Last Thanksgiving Day – Nov. 24, 2011 – a man phoned the New Jersey Office of Homeland Security and Preparedness to report that a bomb would be detonated somewhere in the City of Passaic at 5 o’clock that afternoon.
It turned out to be a hoax.
No explosive device was found, but the caller was. And he turned out to be a Kearny resident, according to authorities.
The culprit, 31-year-old Caesar Canchucaja, pleaded guilty to federal charges last week, N.J. U.S. Attorney Paul J. Fishman announced. Appearing Sept. 5 before U.S. District Judge Stanley Chesler in Newark, the Kearnyite admitted to “knowingly providing false information indicating that damage by means of an explosive would take place.”
According to Fishman’s office, when Canchucaja made the phone call, he “falsely identified another individual as an associate of an alleged New York City bomb plotter” and reported that this reputed associate was planning to “blow something up” in Passaic that day.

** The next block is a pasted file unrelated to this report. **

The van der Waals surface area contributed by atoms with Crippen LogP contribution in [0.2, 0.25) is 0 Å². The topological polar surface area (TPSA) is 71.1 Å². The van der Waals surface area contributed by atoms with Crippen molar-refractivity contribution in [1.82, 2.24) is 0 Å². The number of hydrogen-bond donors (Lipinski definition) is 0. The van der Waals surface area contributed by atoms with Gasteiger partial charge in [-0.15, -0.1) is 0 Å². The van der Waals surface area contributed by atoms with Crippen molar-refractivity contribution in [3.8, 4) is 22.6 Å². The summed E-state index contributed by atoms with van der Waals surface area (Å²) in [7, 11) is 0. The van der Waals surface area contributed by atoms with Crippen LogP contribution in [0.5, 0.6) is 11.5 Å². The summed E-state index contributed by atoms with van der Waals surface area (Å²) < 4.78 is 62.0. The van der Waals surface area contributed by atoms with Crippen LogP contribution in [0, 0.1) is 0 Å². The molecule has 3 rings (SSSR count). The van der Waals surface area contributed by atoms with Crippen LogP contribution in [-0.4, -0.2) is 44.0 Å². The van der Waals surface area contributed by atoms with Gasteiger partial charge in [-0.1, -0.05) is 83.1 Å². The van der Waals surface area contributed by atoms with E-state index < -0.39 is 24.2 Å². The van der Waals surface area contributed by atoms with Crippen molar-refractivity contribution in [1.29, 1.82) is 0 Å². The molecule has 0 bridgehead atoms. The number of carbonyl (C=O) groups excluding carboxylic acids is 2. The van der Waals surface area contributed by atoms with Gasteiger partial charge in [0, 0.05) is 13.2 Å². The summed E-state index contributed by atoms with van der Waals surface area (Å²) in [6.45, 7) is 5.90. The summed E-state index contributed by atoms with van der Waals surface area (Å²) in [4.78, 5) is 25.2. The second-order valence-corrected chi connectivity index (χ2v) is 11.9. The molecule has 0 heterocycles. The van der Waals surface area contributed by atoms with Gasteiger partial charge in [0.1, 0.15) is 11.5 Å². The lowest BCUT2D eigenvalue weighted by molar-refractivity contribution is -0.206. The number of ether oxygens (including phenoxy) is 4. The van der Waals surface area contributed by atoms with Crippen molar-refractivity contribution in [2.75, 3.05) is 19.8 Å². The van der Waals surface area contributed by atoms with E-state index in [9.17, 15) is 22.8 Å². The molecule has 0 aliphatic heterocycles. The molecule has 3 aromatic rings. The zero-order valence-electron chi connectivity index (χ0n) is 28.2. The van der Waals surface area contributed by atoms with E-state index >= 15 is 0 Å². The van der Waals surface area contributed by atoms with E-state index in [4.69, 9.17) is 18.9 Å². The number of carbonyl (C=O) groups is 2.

Canchucaja, who is to be sentenced Dec. 18, faces five years in prison and a $250,000 fine.
The indictment filed against him noted that he also used the surnames Canchucaja- Luque and Canchucacaja.
Details on the arrest were not provided, but Fishman credited special agents with the FBI-Joint Terrorism Task Force, under the direction of Special Agent in Charge Michael B. Ward; the New Jersey Office of Homeland Security and Preparedness, and the Passaic Police Department with the investigation leading to the guilty plea.
– Karen Zautyk